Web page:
|Initial release||September 19, 2012|
|Stable release||iOS 8.1 / October 20, 2014|
|Operating system||iOS 6 onwards|
|Platform||iPhone 3GS onwards, iPad 2 onwards, iPad Mini (1st generation) onwards, iPod Touch (4th generation) onwards|
|Available in||34 languages|
|Initial release||October 22, 2013|
|Stable release||2.0 / October 16, 2014|
|Operating system||OS X 10.9 or later|
Apple Maps is a mapping service application developed by Apple Inc. for its iOS and OS X operating systems. It allows turn-by-turn navigation by car or walking including re-routing, and night mode. It is the default mapping application for iPhone, iPad and Apple computers.
Introduced in 2012, it replaced Google Maps which had been the default mapping application on Apple products. It's release was met with considerable criticism due to many errors. By September 2013 Apple Maps was used by 4 times as many iPhone users as the optional downloadable Google Maps alternative.
A new version was announced by Scott Forstall at WWDC 2012 keynote on 11 June 2012 that would use Apple's own mapping system with data provided by a number of providers instead of Google Maps, mainly through Dutch manufacturer of navigation systems TomTom, and a Chinese mapping company specifically for just the Chinese market version, AutoNavi.
Apple Maps was released on 19 September 2012.
Upon release many users and commentators were critical of the app for a variety of reasons ranging but not limited to improper labeling of places to unmapped roads. Users complained about errors and omissions and about heavily distorted 3D representations of many features. Drivers heading to Fairbanks International Airport in Fairbanks, Alaska were instructed to drive onto an airport taxiway located directly across from the runway, which is used by aircraft on a regular basis. Victoria Police in Australia advised travellers against using the application to get directions to the remote town of Mildura. Police noted that several motorists required rescuing after following incorrect directions off the highway into the park, referring to is as a "potentially life-threatening issue". The Victorian Country Fire Authority blamed Apple for "dangerous deficiencies" after the iOS6 version of the map service caused inaccuracies in the Authority's pre-existing bushfire alert app.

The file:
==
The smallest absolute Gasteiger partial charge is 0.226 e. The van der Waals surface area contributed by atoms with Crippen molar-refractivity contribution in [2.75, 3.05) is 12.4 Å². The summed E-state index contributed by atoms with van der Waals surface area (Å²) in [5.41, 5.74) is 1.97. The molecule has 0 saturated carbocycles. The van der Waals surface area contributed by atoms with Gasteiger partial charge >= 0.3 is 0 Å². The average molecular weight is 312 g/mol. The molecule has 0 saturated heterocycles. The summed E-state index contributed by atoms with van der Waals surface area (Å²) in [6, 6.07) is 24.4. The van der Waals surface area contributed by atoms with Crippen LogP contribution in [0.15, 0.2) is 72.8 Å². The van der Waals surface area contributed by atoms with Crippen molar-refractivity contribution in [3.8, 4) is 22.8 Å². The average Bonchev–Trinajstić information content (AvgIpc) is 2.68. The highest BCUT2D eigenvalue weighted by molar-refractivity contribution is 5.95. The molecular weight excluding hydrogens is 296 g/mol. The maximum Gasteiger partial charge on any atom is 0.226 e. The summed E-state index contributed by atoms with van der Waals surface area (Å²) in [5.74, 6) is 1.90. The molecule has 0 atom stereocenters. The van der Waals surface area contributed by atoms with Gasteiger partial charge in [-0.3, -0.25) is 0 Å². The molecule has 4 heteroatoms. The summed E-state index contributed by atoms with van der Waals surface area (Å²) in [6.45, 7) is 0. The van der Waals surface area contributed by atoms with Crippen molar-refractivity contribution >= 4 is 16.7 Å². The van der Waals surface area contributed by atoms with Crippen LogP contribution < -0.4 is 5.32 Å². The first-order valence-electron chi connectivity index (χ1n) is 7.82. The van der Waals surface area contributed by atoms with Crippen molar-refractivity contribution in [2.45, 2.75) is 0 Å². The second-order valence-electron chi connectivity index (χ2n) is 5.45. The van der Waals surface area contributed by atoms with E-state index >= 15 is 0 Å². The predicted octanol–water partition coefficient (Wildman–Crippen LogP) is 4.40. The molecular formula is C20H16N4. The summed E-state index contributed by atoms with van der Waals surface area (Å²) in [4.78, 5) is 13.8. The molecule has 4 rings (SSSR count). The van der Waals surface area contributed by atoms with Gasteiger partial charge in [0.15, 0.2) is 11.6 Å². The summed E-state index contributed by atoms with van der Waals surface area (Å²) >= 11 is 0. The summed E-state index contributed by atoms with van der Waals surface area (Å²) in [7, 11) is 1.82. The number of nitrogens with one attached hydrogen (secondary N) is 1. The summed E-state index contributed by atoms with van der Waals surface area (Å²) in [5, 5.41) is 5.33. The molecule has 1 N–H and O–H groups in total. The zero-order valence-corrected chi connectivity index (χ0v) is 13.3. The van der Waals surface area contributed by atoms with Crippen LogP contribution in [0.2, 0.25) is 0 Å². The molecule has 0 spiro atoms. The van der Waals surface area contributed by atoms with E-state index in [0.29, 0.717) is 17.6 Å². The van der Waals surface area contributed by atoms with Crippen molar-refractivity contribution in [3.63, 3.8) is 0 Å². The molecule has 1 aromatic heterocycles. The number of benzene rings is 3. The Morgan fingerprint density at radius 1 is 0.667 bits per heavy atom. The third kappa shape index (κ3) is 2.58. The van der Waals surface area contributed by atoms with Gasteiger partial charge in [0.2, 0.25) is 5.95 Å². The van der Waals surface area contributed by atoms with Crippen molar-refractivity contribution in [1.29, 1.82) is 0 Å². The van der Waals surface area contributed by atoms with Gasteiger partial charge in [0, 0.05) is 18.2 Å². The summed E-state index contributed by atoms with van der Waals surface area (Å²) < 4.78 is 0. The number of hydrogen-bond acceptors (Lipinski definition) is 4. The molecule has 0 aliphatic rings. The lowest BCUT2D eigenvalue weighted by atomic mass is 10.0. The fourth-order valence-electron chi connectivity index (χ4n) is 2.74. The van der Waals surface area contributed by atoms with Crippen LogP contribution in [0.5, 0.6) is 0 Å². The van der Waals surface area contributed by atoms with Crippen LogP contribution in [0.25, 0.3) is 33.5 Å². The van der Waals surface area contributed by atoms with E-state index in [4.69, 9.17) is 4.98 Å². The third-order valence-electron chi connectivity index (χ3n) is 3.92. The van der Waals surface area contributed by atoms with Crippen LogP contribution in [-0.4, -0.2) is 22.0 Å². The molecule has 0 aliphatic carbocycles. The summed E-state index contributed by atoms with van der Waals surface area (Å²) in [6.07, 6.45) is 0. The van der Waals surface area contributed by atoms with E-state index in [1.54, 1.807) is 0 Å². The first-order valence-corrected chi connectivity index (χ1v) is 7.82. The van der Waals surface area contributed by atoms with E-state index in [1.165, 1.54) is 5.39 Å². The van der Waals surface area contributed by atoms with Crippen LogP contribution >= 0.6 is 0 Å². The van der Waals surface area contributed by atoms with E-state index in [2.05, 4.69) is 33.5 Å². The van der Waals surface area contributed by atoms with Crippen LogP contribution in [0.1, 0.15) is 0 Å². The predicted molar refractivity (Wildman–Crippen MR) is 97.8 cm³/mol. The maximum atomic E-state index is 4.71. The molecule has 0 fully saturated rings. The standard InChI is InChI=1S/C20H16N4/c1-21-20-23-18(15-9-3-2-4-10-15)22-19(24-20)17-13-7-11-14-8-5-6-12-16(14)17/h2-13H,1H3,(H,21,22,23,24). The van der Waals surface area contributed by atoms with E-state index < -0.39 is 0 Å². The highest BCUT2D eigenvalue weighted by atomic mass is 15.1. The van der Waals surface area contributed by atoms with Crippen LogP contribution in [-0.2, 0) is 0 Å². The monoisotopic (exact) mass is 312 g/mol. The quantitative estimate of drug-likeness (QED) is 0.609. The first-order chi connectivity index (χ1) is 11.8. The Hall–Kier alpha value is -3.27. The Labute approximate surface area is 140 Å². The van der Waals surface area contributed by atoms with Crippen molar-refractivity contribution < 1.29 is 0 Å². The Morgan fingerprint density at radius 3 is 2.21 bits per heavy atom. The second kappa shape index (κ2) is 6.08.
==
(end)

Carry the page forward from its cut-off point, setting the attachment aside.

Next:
Apple issued a statement, saying the company is "continuously improving" Maps and they "appreciate all of the customer feedback." On 28 September 2012, Apple CEO Tim Cook posted a letter on the Apple website apologizing for Maps and suggesting that iOS 6 users use third party map apps or websites while Apple works to improve Maps. In October 2012, Scott Forstall, Senior Vice President of iOS software and the the 'directly responsible individual' for mapping was removed from his position. During an Apple earnings call, Apple CFO Peter Oppenheimer stated that Apple would "work non-stop" to fix the remaining issues. Apple CEO Tim Cook then announced that Apple is "putting the weight of the company" behind improvements the mapping.
An iPhone version of Google Maps returned to the iOS platform on 13 December 2012 as a downloadable application, rather than as the default map. As of November 2013, US iPhone users who used Apple's Maps outnumber Google's maps app by 35 million to 6 million.
On 19 March 2013, Apple released iOS 6.1.3 that included several iOS Maps fixes specific to Japan. On 10 June 2013, at the Apple Worldwide Developers Conference, Craig Federighi announced that Maps would also be provided with OS X Mavericks in late 2013. The application was updated with the release of iOS 7 in September 2013 and again with the release of iOS 8[when?] that included 'City Tours', being visual tours on tourist attractions in the Flyover City.
Since its inception, Apple Maps has licensed U.S. business listing data from the following business data aggregators: Acxiom, Factual and Neustar/Localeze and Yelp. By 19 November 2014 it also contained data from the following suppliers: DAC Group, Location3 Media, Marquette Group, Placeable, PositionTech, SIM Partners, SinglePlatform, UBL, Yext, Yodle
The app was criticized for its lack of certain features contained in Google Maps, including Street View and transit directions. Apple Maps was named one of the Top 10 technology 'fails' of 2012 by CNN in December 2012.
Locations available in Flyover mode are:
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Apple's head of mobile software, Scott Forstall, is leaving the company following the release of Apple Maps and Siri, two major projects that were considered flops for the technology giant.
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